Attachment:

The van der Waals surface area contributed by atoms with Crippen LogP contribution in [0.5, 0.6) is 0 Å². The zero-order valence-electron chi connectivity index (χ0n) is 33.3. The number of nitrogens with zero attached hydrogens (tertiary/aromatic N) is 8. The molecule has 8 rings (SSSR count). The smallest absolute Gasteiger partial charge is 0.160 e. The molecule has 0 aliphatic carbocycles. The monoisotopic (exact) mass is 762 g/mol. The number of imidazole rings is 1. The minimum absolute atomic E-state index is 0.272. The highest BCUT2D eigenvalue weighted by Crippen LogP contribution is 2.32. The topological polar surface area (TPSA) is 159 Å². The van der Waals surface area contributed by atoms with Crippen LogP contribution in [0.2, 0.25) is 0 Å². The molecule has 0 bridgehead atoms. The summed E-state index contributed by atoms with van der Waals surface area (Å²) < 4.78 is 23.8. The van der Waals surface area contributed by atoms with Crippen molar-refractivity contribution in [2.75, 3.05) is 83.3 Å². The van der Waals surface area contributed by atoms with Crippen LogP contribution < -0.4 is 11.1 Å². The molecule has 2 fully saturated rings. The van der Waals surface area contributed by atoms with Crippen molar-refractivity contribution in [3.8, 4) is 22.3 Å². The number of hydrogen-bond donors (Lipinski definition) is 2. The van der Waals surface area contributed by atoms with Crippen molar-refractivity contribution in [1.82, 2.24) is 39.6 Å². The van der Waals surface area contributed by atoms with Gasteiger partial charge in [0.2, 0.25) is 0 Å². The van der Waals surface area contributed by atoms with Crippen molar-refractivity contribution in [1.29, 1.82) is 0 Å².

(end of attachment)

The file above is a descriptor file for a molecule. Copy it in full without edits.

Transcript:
The van der Waals surface area contributed by atoms with Crippen LogP contribution in [0.5, 0.6) is 0 Å². The zero-order valence-electron chi connectivity index (χ0n) is 33.3. The number of nitrogens with zero attached hydrogens (tertiary/aromatic N) is 8. The molecule has 8 rings (SSSR count). The smallest absolute Gasteiger partial charge is 0.160 e. The molecule has 0 aliphatic carbocycles. The monoisotopic (exact) mass is 762 g/mol. The number of imidazole rings is 1. The minimum absolute atomic E-state index is 0.272. The highest BCUT2D eigenvalue weighted by Crippen LogP contribution is 2.32. The topological polar surface area (TPSA) is 159 Å². The van der Waals surface area contributed by atoms with Crippen LogP contribution in [0.2, 0.25) is 0 Å². The molecule has 0 bridgehead atoms. The summed E-state index contributed by atoms with van der Waals surface area (Å²) < 4.78 is 23.8. The van der Waals surface area contributed by atoms with Crippen molar-refractivity contribution in [2.75, 3.05) is 83.3 Å². The van der Waals surface area contributed by atoms with Crippen LogP contribution < -0.4 is 11.1 Å². The molecule has 2 fully saturated rings. The van der Waals surface area contributed by atoms with Crippen molar-refractivity contribution in [3.8, 4) is 22.3 Å². The number of hydrogen-bond donors (Lipinski definition) is 2. The van der Waals surface area contributed by atoms with Crippen molar-refractivity contribution in [1.82, 2.24) is 39.6 Å². The van der Waals surface area contributed by atoms with Gasteiger partial charge in [0.2, 0.25) is 0 Å². The van der Waals surface area contributed by atoms with Crippen molar-refractivity contribution in [1.29, 1.82) is 0 Å².